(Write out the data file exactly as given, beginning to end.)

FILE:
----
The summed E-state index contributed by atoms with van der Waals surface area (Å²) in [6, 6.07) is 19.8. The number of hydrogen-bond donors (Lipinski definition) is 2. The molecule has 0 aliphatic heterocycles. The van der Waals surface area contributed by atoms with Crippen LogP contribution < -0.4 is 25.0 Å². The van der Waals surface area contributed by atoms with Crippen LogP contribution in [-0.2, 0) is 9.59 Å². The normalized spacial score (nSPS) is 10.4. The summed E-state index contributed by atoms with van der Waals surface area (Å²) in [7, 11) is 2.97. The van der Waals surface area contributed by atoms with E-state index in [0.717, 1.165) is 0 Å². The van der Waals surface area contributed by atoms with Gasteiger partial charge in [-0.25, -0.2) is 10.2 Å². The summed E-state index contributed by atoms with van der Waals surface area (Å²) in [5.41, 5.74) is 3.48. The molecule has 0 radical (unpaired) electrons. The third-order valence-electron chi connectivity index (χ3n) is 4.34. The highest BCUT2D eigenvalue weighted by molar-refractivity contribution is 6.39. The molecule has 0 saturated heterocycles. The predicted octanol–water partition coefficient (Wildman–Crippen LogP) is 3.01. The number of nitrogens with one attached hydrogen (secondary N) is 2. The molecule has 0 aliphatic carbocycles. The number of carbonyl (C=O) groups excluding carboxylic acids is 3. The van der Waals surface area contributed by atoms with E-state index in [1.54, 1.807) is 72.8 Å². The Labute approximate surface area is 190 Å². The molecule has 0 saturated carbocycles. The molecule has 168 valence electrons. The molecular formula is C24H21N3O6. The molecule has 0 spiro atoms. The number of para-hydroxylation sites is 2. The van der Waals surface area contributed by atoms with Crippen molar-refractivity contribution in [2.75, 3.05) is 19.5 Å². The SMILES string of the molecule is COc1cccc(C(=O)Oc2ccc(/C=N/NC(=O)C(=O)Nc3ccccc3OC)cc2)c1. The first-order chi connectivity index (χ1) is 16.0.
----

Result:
The summed E-state index contributed by atoms with van der Waals surface area (Å²) in [6, 6.07) is 19.8. The number of hydrogen-bond donors (Lipinski definition) is 2. The molecule has 0 aliphatic heterocycles. The van der Waals surface area contributed by atoms with Crippen LogP contribution < -0.4 is 25.0 Å². The van der Waals surface area contributed by atoms with Crippen LogP contribution in [-0.2, 0) is 9.59 Å². The normalized spacial score (nSPS) is 10.4. The summed E-state index contributed by atoms with van der Waals surface area (Å²) in [7, 11) is 2.97. The van der Waals surface area contributed by atoms with E-state index in [0.717, 1.165) is 0 Å². The van der Waals surface area contributed by atoms with Gasteiger partial charge in [-0.25, -0.2) is 10.2 Å². The summed E-state index contributed by atoms with van der Waals surface area (Å²) in [5.41, 5.74) is 3.48. The molecule has 0 radical (unpaired) electrons. The third-order valence-electron chi connectivity index (χ3n) is 4.34. The highest BCUT2D eigenvalue weighted by molar-refractivity contribution is 6.39. The molecule has 0 saturated heterocycles. The predicted octanol–water partition coefficient (Wildman–Crippen LogP) is 3.01. The number of nitrogens with one attached hydrogen (secondary N) is 2. The molecule has 0 aliphatic carbocycles. The number of carbonyl (C=O) groups excluding carboxylic acids is 3. The van der Waals surface area contributed by atoms with E-state index in [1.54, 1.807) is 72.8 Å². The Labute approximate surface area is 190 Å². The molecule has 0 saturated carbocycles. The molecule has 168 valence electrons. The molecular formula is C24H21N3O6. The molecule has 0 spiro atoms. The number of para-hydroxylation sites is 2. The van der Waals surface area contributed by atoms with Crippen molar-refractivity contribution in [2.75, 3.05) is 19.5 Å². The SMILES string of the molecule is COc1cccc(C(=O)Oc2ccc(/C=N/NC(=O)C(=O)Nc3ccccc3OC)cc2)c1. The first-order chi connectivity index (χ1) is 16.0.